Teaching kids in Poland about hate speech

Following the death of Gdańsk mayor Paweł Adamowicz, Poland is reflecting on how to tackle the climate of hatred that has been growing in the country. Teaching about hate speech in schools can be part of the solution.

Claudia Ciobanu
Claudia Ciobanu NewsMavens, Central & Eastern Europe
Teaching kids in Poland about hate speech - NewsMavens
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Why this story matters:

Paweł Adamowicz was known for his efforts to make Gdańsk a city open to immigrants, to LGBTQ people, to all who could be perceived as "other" in Poland.

Adamowicz continuously advocated for meeting these "others", engaging with them and changing as a result. He was an advocate of refugee rights, women's and LGBTQ rights while also being a Catholic and holding conservative views on some issues.

Poland is reeling after his sudden death January 14, following his stabbing during the final evening of a charity event. While the motives of the killer are only partly known so far, few have doubts that the climate of hatred that has grown in Poland in the last years -- driven by political discourse and the media -- has played a role.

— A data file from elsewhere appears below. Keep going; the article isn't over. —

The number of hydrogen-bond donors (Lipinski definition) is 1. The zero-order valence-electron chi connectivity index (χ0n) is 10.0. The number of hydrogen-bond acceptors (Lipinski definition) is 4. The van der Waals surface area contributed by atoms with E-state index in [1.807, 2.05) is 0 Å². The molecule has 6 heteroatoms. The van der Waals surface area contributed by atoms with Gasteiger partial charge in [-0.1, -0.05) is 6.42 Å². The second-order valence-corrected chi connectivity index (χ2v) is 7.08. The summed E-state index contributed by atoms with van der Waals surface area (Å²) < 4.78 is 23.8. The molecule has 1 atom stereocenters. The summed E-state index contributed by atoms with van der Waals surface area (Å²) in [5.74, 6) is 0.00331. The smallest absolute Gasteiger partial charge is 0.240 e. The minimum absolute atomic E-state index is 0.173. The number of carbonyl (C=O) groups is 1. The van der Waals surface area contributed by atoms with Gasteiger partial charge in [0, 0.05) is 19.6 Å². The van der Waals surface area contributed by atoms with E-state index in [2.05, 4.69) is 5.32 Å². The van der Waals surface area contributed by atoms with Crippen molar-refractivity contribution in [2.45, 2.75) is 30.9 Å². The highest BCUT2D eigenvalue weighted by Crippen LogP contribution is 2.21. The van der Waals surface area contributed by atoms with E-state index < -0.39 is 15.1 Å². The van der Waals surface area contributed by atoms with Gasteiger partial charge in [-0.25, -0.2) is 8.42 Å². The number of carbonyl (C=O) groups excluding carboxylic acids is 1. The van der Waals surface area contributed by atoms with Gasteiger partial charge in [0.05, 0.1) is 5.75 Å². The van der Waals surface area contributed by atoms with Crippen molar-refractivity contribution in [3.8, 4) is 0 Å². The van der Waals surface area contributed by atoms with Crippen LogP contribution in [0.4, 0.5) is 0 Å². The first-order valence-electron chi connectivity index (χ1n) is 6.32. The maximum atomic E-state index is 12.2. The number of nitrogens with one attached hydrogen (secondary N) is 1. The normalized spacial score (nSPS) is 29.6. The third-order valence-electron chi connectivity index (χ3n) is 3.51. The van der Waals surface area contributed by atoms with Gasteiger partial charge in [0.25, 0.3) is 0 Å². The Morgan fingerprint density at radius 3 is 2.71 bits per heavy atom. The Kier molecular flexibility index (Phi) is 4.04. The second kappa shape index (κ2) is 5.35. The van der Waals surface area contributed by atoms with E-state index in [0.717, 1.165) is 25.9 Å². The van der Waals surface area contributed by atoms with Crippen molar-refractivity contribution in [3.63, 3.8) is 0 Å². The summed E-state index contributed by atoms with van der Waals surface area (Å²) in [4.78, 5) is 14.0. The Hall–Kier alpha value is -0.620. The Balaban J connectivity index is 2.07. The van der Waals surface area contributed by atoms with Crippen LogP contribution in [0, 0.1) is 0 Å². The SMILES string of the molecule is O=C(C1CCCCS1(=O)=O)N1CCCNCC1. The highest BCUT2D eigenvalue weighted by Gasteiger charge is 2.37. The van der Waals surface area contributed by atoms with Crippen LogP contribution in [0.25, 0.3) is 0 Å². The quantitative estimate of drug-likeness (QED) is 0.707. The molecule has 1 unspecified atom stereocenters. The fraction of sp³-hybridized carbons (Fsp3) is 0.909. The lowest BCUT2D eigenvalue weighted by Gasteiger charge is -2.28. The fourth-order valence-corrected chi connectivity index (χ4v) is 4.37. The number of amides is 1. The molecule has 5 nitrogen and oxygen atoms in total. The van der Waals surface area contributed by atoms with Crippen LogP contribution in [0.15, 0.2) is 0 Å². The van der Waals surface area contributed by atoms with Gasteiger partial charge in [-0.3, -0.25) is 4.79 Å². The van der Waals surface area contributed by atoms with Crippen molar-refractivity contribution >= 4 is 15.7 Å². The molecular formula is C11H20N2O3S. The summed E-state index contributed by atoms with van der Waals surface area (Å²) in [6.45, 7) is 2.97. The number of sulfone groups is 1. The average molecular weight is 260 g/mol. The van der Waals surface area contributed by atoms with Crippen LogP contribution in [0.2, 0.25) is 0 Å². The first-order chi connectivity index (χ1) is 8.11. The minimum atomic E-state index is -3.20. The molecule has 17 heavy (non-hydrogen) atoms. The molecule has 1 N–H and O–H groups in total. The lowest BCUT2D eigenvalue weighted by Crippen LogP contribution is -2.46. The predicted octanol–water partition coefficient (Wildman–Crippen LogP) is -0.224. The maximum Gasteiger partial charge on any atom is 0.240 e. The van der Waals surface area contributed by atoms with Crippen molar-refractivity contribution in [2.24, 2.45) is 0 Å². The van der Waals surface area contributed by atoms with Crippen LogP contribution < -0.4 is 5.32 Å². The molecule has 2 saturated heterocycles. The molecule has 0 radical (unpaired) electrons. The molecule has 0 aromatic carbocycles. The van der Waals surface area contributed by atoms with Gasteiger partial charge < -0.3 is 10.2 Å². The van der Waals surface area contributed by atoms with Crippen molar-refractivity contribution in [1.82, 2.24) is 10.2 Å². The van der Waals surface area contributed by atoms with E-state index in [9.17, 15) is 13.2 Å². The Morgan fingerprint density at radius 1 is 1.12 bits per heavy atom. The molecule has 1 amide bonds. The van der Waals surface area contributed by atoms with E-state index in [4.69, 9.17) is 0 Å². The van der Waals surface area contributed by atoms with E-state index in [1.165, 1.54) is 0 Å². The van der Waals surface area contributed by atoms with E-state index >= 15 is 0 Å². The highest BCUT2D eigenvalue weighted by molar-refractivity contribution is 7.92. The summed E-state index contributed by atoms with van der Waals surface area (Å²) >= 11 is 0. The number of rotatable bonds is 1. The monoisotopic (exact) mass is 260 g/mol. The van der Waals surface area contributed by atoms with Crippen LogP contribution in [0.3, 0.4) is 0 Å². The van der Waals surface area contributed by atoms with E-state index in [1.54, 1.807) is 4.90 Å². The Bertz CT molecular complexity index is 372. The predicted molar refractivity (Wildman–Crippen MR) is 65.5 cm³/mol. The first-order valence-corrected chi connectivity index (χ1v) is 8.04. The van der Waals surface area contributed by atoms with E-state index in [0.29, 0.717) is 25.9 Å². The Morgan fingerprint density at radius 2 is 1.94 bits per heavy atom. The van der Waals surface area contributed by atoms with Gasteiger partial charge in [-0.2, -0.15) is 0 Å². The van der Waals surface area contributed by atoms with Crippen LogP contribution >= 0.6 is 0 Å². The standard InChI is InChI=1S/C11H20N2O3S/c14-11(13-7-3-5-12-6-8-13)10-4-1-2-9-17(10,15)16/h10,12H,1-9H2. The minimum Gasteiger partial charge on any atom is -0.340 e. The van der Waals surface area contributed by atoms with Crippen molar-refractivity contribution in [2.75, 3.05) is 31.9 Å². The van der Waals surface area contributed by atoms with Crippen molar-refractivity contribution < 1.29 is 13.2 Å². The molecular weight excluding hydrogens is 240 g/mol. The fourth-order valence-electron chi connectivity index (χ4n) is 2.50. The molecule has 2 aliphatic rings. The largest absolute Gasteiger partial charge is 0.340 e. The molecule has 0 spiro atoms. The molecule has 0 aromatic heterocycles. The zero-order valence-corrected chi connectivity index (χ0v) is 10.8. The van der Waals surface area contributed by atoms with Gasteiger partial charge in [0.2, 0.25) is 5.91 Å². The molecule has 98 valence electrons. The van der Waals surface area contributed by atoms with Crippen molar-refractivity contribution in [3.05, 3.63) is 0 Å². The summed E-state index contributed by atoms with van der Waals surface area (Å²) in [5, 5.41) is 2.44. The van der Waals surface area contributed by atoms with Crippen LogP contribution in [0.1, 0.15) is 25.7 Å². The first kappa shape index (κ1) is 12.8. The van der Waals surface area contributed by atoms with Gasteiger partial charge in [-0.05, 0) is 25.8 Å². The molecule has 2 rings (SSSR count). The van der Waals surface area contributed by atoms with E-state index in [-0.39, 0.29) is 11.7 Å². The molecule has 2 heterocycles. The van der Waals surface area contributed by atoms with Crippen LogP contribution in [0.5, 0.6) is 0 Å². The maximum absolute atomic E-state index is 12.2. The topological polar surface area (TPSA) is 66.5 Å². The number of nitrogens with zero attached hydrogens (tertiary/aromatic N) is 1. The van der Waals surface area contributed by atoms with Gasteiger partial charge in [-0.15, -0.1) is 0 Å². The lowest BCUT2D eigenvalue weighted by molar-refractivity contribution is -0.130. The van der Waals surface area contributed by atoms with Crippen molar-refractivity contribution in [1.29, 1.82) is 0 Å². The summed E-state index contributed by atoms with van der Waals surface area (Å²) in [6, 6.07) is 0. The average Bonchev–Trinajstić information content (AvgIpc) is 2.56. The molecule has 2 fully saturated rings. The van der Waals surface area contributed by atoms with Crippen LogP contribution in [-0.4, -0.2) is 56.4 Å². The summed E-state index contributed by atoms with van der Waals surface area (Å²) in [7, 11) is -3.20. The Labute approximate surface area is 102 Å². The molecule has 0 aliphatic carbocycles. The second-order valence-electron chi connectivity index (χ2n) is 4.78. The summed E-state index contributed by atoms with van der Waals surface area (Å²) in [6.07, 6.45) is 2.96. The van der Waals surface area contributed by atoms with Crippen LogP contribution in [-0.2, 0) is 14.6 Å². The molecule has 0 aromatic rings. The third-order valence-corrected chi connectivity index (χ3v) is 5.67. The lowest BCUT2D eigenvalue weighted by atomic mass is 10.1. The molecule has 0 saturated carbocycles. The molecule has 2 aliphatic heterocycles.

"How to change this climate of hate?" is a question we are all asking in the aftermath of this terrifying death.

One small initiative by mayors of Wroclaw and Warsaw might be a piece in the puzzle: teaching kids in school how to recognize hate speech and encouraging them to take action in safe ways. 

Details from the story:

  • Following the tragic death of Adamowicz, Warsaw Mayor Rafal Trzaskowski and Wrocław Mayor Jacek Sutryk are promoting the introduction of discussion on hate speech in schools as early as this month. 
  • The classes teach kids how to recognize hate speech and understand which are its most common targets -- in Poland it is usually refugees, LGBTQ people, Muslims, Roma, non-white people, feminists and the elderly.
  • They teach kids that hate speech is part of a spiral of violence that ends up with acts of physical aggression and even extermination of the targeted group.
  • They also instruct kids how to react when they see hate speech on the streets and in social media, by contacting authorities or NGOs to report it. 

Project #Femfacts co-financed by European Commission Directorate-General for Communications Networks, Content and Technology as part of the Pilot Project – Media Literacy For All

The information and views set out on this website are those of the author(s) and do not necessarily reflect the official opinion of the European Union. Neither the European Union institutions and bodies nor any person acting on their behalf may be held responsible for the use which may be made of the information contained therein.

NewsMavens is a media start-up within Gazeta Wyborcza, Poland's largest liberal broadsheet published by Agora S.A. NewsMavens is currently financed by Gazeta Wyborcza and Google DNI Fund.
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